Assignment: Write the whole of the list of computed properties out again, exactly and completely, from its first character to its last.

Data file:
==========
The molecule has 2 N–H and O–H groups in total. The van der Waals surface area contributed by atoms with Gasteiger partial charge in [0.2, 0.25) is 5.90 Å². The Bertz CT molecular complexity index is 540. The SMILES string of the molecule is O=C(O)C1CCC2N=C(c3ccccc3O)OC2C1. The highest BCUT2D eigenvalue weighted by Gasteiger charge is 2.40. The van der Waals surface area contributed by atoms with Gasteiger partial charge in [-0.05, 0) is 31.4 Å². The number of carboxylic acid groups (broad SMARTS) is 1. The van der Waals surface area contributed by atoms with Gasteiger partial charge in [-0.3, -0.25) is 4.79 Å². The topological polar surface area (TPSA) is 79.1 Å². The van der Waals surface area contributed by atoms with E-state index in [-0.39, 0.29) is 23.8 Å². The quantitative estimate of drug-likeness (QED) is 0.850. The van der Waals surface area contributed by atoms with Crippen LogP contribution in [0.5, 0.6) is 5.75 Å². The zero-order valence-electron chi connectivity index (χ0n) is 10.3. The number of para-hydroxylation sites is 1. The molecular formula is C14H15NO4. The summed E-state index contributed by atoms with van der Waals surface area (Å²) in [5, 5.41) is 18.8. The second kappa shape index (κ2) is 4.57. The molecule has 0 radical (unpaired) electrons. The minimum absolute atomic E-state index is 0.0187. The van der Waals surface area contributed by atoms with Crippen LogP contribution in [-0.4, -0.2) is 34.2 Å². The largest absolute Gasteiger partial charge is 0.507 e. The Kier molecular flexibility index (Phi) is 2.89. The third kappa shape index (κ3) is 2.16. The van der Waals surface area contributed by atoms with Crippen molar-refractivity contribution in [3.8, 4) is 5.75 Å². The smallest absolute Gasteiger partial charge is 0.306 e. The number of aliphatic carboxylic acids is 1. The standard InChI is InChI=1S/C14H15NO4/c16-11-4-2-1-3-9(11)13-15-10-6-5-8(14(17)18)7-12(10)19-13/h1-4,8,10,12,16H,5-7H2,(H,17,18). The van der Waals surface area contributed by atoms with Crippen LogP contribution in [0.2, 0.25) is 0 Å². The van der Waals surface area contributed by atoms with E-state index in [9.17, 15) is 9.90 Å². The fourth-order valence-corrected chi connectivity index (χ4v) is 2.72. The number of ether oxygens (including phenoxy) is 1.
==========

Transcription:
The molecule has 2 N–H and O–H groups in total. The van der Waals surface area contributed by atoms with Gasteiger partial charge in [0.2, 0.25) is 5.90 Å². The Bertz CT molecular complexity index is 540. The SMILES string of the molecule is O=C(O)C1CCC2N=C(c3ccccc3O)OC2C1. The highest BCUT2D eigenvalue weighted by Gasteiger charge is 2.40. The van der Waals surface area contributed by atoms with Gasteiger partial charge in [-0.05, 0) is 31.4 Å². The number of carboxylic acid groups (broad SMARTS) is 1. The van der Waals surface area contributed by atoms with Gasteiger partial charge in [-0.3, -0.25) is 4.79 Å². The topological polar surface area (TPSA) is 79.1 Å². The van der Waals surface area contributed by atoms with E-state index in [-0.39, 0.29) is 23.8 Å². The quantitative estimate of drug-likeness (QED) is 0.850. The van der Waals surface area contributed by atoms with Crippen LogP contribution in [0.5, 0.6) is 5.75 Å². The zero-order valence-electron chi connectivity index (χ0n) is 10.3. The number of para-hydroxylation sites is 1. The molecular formula is C14H15NO4. The summed E-state index contributed by atoms with van der Waals surface area (Å²) in [5, 5.41) is 18.8. The second kappa shape index (κ2) is 4.57. The molecule has 0 radical (unpaired) electrons. The minimum absolute atomic E-state index is 0.0187. The van der Waals surface area contributed by atoms with Crippen LogP contribution in [-0.4, -0.2) is 34.2 Å². The largest absolute Gasteiger partial charge is 0.507 e. The Kier molecular flexibility index (Phi) is 2.89. The third kappa shape index (κ3) is 2.16. The van der Waals surface area contributed by atoms with Crippen molar-refractivity contribution in [3.8, 4) is 5.75 Å². The smallest absolute Gasteiger partial charge is 0.306 e. The number of aliphatic carboxylic acids is 1. The standard InChI is InChI=1S/C14H15NO4/c16-11-4-2-1-3-9(11)13-15-10-6-5-8(14(17)18)7-12(10)19-13/h1-4,8,10,12,16H,5-7H2,(H,17,18). The van der Waals surface area contributed by atoms with Crippen LogP contribution in [0.2, 0.25) is 0 Å². The van der Waals surface area contributed by atoms with E-state index in [9.17, 15) is 9.90 Å². The fourth-order valence-corrected chi connectivity index (χ4v) is 2.72. The number of ether oxygens (including phenoxy) is 1.